European governments' borrowing will increase marginally to €2.2 trillion (Dh11.2trn) or 19 per cent of GDP, from the market this year to finance large deficits and roll-over existing debt, according to estimates by Fitch Ratings.
Gross borrowing in absolute terms is projected to be the largest in France at €454bn, Italy at €393bn, Germany at €386bn and the UK at €279bn. As a percentage of GDP, gross borrowing is expected to be largest in Italy, Belgium, France and Ireland, all accounting for around 25 per cent.
Last year, financing conditions were favourable for most European governments, with low yields and increased demand from the private sector whose savings rate rose sharply.
At the start of 2009, Fitch estimated a €1.99trn borrowing requirement for the year. In the event, the agency expects this figure will have been closer to €2.12trn – or 17 per cent of GDP – despite the lower than expected fiscal costs of bank support due to larger than expected deficits.
A notable development is that France and Germany each covered over half of their net borrowing through increased Tbill issuance. For Spain and Portugal the share was close to a third. The increase in the stock of short term (ST) debt is a source of concern, as it increases market risk faced by governments, notably exposure to interest rate shocks.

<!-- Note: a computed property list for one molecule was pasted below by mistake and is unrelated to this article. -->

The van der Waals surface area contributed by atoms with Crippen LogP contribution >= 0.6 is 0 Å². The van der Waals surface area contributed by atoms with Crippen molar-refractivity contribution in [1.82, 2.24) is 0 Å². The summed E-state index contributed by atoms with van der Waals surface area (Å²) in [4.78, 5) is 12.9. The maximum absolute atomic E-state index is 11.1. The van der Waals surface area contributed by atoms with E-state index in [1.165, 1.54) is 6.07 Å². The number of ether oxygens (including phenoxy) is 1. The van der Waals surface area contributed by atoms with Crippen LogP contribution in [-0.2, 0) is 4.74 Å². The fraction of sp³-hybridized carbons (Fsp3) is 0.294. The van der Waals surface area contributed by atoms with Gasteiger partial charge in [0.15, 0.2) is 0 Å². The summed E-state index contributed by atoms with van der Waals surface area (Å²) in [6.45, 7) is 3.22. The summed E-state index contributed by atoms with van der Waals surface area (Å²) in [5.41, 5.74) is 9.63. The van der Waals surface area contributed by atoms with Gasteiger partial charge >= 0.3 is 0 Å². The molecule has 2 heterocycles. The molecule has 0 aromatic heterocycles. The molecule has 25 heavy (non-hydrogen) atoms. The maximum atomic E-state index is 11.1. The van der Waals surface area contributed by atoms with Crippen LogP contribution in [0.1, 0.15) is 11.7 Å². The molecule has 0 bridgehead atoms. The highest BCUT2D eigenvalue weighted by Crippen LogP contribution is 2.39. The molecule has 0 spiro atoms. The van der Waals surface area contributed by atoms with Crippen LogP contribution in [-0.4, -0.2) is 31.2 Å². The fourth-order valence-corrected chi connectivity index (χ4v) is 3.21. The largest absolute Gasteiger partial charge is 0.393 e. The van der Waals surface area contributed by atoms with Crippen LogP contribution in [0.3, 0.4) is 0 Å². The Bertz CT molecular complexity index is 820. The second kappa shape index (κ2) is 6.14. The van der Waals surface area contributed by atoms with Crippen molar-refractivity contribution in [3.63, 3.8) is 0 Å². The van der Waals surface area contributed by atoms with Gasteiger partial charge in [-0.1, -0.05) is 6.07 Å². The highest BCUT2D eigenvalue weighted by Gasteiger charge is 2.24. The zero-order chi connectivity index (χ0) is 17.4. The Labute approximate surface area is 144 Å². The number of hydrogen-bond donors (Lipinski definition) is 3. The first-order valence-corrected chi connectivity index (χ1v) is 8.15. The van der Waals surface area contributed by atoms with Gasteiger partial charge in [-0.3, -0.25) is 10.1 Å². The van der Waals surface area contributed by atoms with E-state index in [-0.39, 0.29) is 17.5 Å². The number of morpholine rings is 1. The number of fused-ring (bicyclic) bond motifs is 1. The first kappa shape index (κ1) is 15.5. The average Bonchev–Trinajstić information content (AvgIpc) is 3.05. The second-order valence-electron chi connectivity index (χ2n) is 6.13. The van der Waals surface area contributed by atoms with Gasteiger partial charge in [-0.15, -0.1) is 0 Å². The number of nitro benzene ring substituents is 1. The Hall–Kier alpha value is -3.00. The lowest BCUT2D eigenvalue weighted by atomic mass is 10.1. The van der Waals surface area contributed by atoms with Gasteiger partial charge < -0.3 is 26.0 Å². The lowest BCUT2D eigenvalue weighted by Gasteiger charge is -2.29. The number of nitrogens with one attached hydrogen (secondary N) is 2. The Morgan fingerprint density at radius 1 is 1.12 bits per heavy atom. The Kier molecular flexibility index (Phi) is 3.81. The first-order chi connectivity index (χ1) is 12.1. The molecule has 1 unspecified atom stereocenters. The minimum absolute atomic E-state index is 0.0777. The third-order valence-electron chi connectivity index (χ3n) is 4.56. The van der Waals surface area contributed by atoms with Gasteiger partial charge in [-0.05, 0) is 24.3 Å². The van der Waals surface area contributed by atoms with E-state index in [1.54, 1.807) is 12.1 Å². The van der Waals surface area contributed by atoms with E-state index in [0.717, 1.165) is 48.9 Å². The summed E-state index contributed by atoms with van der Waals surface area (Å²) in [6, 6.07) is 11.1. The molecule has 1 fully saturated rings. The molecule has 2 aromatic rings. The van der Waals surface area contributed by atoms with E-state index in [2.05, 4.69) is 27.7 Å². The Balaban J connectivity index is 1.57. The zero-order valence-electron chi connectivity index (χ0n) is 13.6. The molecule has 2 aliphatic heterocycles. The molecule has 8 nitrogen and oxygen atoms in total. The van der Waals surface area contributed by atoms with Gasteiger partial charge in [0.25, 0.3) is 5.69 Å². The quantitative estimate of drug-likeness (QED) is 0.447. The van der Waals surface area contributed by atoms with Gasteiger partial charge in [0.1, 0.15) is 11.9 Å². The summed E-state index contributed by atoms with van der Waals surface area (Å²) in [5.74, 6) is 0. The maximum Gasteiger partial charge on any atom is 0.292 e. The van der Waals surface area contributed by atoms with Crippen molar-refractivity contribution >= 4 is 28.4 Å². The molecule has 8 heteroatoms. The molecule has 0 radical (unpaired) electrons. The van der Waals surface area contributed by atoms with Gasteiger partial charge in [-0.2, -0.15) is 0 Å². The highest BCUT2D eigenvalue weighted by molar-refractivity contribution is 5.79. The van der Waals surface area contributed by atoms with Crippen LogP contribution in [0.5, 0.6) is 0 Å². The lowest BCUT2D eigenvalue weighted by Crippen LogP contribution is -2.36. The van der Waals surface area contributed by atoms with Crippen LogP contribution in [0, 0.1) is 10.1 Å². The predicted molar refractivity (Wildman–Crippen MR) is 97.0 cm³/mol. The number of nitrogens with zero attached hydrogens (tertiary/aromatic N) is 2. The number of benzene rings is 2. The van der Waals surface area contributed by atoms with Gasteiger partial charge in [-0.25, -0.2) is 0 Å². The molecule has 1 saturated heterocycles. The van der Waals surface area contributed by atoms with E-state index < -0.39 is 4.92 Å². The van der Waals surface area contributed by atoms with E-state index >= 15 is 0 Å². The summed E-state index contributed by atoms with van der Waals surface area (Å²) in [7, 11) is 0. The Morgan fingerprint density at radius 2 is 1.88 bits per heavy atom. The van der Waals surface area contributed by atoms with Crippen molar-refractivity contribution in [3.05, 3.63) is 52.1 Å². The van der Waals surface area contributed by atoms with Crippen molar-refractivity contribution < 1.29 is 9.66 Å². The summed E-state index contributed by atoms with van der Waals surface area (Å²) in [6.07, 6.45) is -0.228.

The ratings agency believes that European government bond markets are likely to be more volatile in 2010 as compared to 2009 and there is a material risk of a significant rise in governments' cost of funding from historic lows in 2009.
As liquidity in other markets and investor risk appetite recovers, the "liquidity premium" enjoyed by sovereign issuers is diminishing. Combined with concerns over the medium term fiscal and inflation outlook, this will likely cause government bond yields to rise, potentially quite sharply.
While this highlights the urgency of credible fiscal consolidation programmes, the agency considers it unlikely that high grade sovereigns will face hard constraints in accessing market funding on the scale required, albeit at more expensive rates.
Fitch expected aggregate net borrowing to increase only marginally on last year and medium and long term (MLT) redemptions will be lower. However, the stock of ST debt to be rolled over has dramatically increased, leading to a slightly higher overall borrowing requirement in 2010 than in 2009.
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